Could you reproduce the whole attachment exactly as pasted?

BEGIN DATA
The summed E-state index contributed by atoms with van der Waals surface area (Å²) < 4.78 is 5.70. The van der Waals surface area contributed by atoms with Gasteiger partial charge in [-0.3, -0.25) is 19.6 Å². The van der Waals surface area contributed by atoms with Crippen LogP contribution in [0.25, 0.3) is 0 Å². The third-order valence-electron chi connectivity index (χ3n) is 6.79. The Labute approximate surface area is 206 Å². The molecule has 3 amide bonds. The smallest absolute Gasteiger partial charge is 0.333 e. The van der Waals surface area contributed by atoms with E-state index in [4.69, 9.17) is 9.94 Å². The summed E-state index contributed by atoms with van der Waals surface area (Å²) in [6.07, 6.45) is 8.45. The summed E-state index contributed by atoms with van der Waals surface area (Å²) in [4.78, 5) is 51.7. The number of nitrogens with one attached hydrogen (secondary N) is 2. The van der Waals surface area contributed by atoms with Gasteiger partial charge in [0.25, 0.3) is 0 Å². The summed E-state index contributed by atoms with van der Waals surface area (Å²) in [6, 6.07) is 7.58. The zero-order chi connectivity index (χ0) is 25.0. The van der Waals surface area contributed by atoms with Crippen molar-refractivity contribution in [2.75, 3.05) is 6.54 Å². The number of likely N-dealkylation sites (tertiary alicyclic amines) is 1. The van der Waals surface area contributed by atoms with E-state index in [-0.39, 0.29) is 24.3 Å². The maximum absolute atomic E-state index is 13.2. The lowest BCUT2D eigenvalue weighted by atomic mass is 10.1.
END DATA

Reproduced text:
The summed E-state index contributed by atoms with van der Waals surface area (Å²) < 4.78 is 5.70. The van der Waals surface area contributed by atoms with Gasteiger partial charge in [-0.3, -0.25) is 19.6 Å². The van der Waals surface area contributed by atoms with Crippen LogP contribution in [0.25, 0.3) is 0 Å². The third-order valence-electron chi connectivity index (χ3n) is 6.79. The Labute approximate surface area is 206 Å². The molecule has 3 amide bonds. The smallest absolute Gasteiger partial charge is 0.333 e. The van der Waals surface area contributed by atoms with E-state index in [4.69, 9.17) is 9.94 Å². The summed E-state index contributed by atoms with van der Waals surface area (Å²) in [6.07, 6.45) is 8.45. The summed E-state index contributed by atoms with van der Waals surface area (Å²) in [4.78, 5) is 51.7. The number of nitrogens with one attached hydrogen (secondary N) is 2. The van der Waals surface area contributed by atoms with Gasteiger partial charge in [0.25, 0.3) is 0 Å². The summed E-state index contributed by atoms with van der Waals surface area (Å²) in [6, 6.07) is 7.58. The zero-order chi connectivity index (χ0) is 25.0. The van der Waals surface area contributed by atoms with Crippen molar-refractivity contribution in [2.75, 3.05) is 6.54 Å². The number of likely N-dealkylation sites (tertiary alicyclic amines) is 1. The van der Waals surface area contributed by atoms with E-state index in [-0.39, 0.29) is 24.3 Å². The maximum absolute atomic E-state index is 13.2. The lowest BCUT2D eigenvalue weighted by atomic mass is 10.1.